Thousands of tons of contaminated soil from the derailment site and millions of gallons of contaminated water runoff/wastewater have been transported to off-site regulated hazardous waste disposal facilities, including an incinerator where there is significant concern for dioxin release into the atmosphere.

Chief concepts for hazmat incident management 

The three major components for any emergency response are: 

 (Utilize the mnemonic (L.I.P)

  • Life safety 
  • Incident stabilization, including all associated safety hazards eg. downed wires, anti-personnel devices 
  • Preservation of property and the environment 

The major focus is on establishing control of the incident by assuming command and isolating non-essential personnel from the “Hot Zone” by establishing an Isolation Perimeter and Hazard Control Zones (eg., Hot, Warm, Cold Zones).

Site management and control provide the foundation for the response. Responders cannot safely and effectively implement an Incident Action Plan (IAP) unless the incident and incident area are clearly identified, defined, and established for both emergency response personnel and the public. 

Approach the incident upwind, uphill, and upstream. Safe approach and positioning are critical to responder safety and health and mission success!

Safe operating procedures should strictly control and limit the number of personnel working in the Hot Zone / Exclusionary Zone (HZ/ EZ).

Most HZ operations can be accomplished with a minimum of four personnel (dependent on magnitude of incident and other factors) working for specified time periods using the Buddy System following the U.S. Occupational Safety and Health Administration (OSHA) Two In/Two – Out Rule.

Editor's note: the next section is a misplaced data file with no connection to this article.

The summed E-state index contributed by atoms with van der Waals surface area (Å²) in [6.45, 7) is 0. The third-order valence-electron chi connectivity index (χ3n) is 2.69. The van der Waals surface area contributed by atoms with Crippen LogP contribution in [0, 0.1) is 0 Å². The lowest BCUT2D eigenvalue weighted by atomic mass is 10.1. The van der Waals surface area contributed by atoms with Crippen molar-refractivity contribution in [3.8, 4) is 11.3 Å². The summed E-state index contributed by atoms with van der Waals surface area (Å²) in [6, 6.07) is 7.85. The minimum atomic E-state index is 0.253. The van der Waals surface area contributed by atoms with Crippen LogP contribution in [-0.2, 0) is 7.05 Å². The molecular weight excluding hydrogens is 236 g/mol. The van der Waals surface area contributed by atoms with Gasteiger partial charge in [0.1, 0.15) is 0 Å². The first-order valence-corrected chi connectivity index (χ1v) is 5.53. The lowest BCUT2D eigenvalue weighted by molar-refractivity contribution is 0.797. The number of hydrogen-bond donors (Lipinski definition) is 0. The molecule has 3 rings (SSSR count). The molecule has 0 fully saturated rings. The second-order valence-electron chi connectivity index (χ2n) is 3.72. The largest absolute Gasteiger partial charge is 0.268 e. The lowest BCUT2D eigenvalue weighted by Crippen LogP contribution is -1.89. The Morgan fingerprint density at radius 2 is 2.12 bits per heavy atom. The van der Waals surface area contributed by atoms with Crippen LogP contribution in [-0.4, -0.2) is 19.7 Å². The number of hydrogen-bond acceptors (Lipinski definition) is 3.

Public Protective Actions (PPAs) need to be in effect. This is a recognized strategy used by the Incident Commander (IC) to protect the general population from the hazardous material(s) by implementing either Protection – in- Place (Shelter -in – Place), Evacuation, or Combination of Protection – in- Place and Evacuation Order.

The decision to implement any PPAs is generally determined by various factors, such as meteorological conditions, physio-chemical characteristics of hazardous material(s), topography, possibility of fire and / or explosion, and proximity to populated areas.


The U.S. and international railway transportation systems and their infrastructure are highly vulnerable to accidents, sabotage, and terrorist attack. 

Improved rail transportation safety must be an obligation of both transporters and regulatory authorities. Stringent safety standards and upgrades must have vigilant oversight and enforcement.

Concomitantly, advanced security countermeasures for rail systems and minimal transportation of extremely hazardous substances must be achieved and protected at each stage of rail transport and storage. The development of less dangerous industrial materials and product substitutions would also reduce the hazards on our railways.

About the Authors:

Mr. Frank Rando currently serves as an allied health programs educator / lead instructor and healthcare emergency preparedness/medical readiness /public health preparedness and tactical, operational – disaster medicine and homeland security Subject Matter Expert, educator , instructor and curriculum designer. He has served in instructional, guest speaker and consultative roles for DHS-FEMA, various components of the National Domestic Preparedness Consortium, DoD, industry, academia, health, safety and regulatory entities, emergency services organizations and healthcare.

Ms. Dee Ruelas
possesses over 35 years of dedicated professional experience in various roles in public safety/ emergency services, teaching and instruction, healthcare, environmental health and safety, emergency preparedness, community resiliency and Christian ministry. Dee was also a decorated public safety-emergency medical communications specialist for the City of Tucson Fire Department and worked for the Tucson Municipal Court, where one of her roles was serving as the Fire Prevention and General Safety Officer for the municipal courts system.